Mitochondrial elements in the Tasmanian devil genome

Dohrmann, Erin 2020, Mitochondrial elements in the Tasmanian devil genome, B.Science (Hons) thesis, School of Life and Environmental Sciences, Deakin University.

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Title Mitochondrial elements in the Tasmanian devil genome
Author Dohrmann, Erin
Institution Deakin University
School School of Life and Environmental Sciences
Faculty Faculty of Science, Engineering and Built Environment
Degree type Honours
Degree name B.Science (Hons)
Thesis advisor Ujvari, BeataORCID iD for Ujvari, Beata
Date submitted 2020-04-24
Keyword(s) Tasmanian devil
gene transfer
Devil Facial Tumour Disease
mitochondrial DNA
Summary The Tasmanian devil (Sarcophilis harrisii) is the largest extant carnivorous marsupial, but is facing extinction due to two transmissible cancers, Devil Facial Tumour Diseases (DFTD). The two diseases have been proposed to have originated due to chromosomal shattering, but the exact causes that have initiated and/or driven tumour progression have so far not been identified. The current project used a novel approach to conduct preliminary research into whether gene transfer from mitochondrial DNA to the devil nuclear genome (nuclear mitochondrial elements, numts) may have contributed to the emergence of DFTDs. As numts have been found in hundreds of eukaryotic species, but have not been investigated in the Tasmanian devil, the current study first had to determine the presence, insertion sites and times of numts in the host genome, before focus can be shifted to DFTD. By aligning the devil mitochondrial genome against the devil nuclear genome using LAST, the study identified over 3000 numts in the devil genome, with sizes ranging from 37bp to 5,081bp and percentage identities ranging from 77.07 to 100%. Numts were found to be randomly positioned throughout the nuclear genome, with a higher number of numts originating from larger mitochondrial genes. Many numts have inserted into non-coding regions, but numts were also found to insert into exons of cancer associated genes. Maximum likelihood analyses predicted most numts inserted 8-15 MYA, a period that was represented by cooling climates and rapid speciation events during the Miocene. The outcomes from this study show the large history of numt insertion into the devil genome, providing a new insight into the Tasmanian devil evolution. This research paves the way of future studies investigating the evolution of marsupial genomes.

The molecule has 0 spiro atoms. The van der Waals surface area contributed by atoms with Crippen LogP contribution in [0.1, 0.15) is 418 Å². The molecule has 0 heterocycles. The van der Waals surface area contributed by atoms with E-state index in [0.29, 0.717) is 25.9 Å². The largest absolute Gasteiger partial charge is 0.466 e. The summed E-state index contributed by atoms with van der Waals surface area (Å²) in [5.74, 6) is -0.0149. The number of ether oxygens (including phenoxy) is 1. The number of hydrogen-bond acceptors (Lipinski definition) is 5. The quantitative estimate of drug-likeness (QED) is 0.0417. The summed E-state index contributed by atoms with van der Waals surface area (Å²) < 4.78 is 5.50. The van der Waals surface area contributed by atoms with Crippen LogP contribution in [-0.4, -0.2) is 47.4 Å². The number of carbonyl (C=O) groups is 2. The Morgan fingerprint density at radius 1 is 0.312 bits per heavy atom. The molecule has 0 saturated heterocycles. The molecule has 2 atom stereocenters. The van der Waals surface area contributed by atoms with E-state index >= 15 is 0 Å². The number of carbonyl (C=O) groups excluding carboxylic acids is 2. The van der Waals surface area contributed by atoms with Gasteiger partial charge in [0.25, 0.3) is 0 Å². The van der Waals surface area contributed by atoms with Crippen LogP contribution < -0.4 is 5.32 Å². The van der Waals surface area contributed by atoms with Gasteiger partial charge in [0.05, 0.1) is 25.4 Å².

Language eng
Indigenous content off
Field of Research 0604 Genetics
Description of original 99 p.
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